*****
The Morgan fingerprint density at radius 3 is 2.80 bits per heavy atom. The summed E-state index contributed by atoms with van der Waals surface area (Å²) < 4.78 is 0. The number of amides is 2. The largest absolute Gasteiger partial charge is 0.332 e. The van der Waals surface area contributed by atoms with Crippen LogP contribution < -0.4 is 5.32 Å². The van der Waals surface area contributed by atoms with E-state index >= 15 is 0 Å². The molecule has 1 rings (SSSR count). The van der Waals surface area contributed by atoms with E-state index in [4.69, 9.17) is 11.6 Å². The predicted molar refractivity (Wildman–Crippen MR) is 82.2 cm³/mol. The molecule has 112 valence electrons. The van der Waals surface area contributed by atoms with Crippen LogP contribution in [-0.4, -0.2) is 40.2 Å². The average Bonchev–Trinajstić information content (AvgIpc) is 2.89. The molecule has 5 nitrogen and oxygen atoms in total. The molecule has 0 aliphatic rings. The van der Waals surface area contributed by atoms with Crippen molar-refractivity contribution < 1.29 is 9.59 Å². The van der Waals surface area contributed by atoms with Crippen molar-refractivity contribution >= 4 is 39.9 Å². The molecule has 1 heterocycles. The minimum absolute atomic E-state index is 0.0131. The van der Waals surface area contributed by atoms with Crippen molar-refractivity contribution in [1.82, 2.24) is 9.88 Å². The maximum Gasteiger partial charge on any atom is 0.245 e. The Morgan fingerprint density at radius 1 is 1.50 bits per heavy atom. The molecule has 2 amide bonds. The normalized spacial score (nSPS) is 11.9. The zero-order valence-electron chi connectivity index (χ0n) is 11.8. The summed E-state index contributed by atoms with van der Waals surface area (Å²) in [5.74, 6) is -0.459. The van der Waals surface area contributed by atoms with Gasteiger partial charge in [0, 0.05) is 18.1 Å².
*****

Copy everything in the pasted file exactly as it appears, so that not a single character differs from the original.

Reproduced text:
The Morgan fingerprint density at radius 3 is 2.80 bits per heavy atom. The summed E-state index contributed by atoms with van der Waals surface area (Å²) < 4.78 is 0. The number of amides is 2. The largest absolute Gasteiger partial charge is 0.332 e. The van der Waals surface area contributed by atoms with Crippen LogP contribution < -0.4 is 5.32 Å². The van der Waals surface area contributed by atoms with E-state index >= 15 is 0 Å². The molecule has 1 rings (SSSR count). The van der Waals surface area contributed by atoms with E-state index in [4.69, 9.17) is 11.6 Å². The predicted molar refractivity (Wildman–Crippen MR) is 82.2 cm³/mol. The molecule has 112 valence electrons. The van der Waals surface area contributed by atoms with Crippen LogP contribution in [-0.4, -0.2) is 40.2 Å². The average Bonchev–Trinajstić information content (AvgIpc) is 2.89. The molecule has 5 nitrogen and oxygen atoms in total. The molecule has 0 aliphatic rings. The van der Waals surface area contributed by atoms with Crippen molar-refractivity contribution < 1.29 is 9.59 Å². The van der Waals surface area contributed by atoms with Crippen molar-refractivity contribution >= 4 is 39.9 Å². The molecule has 1 heterocycles. The minimum absolute atomic E-state index is 0.0131. The van der Waals surface area contributed by atoms with Crippen molar-refractivity contribution in [1.82, 2.24) is 9.88 Å². The maximum Gasteiger partial charge on any atom is 0.245 e. The Morgan fingerprint density at radius 1 is 1.50 bits per heavy atom. The molecule has 2 amide bonds. The normalized spacial score (nSPS) is 11.9. The zero-order valence-electron chi connectivity index (χ0n) is 11.8. The summed E-state index contributed by atoms with van der Waals surface area (Å²) in [5.74, 6) is -0.459. The van der Waals surface area contributed by atoms with Gasteiger partial charge in [0, 0.05) is 18.1 Å².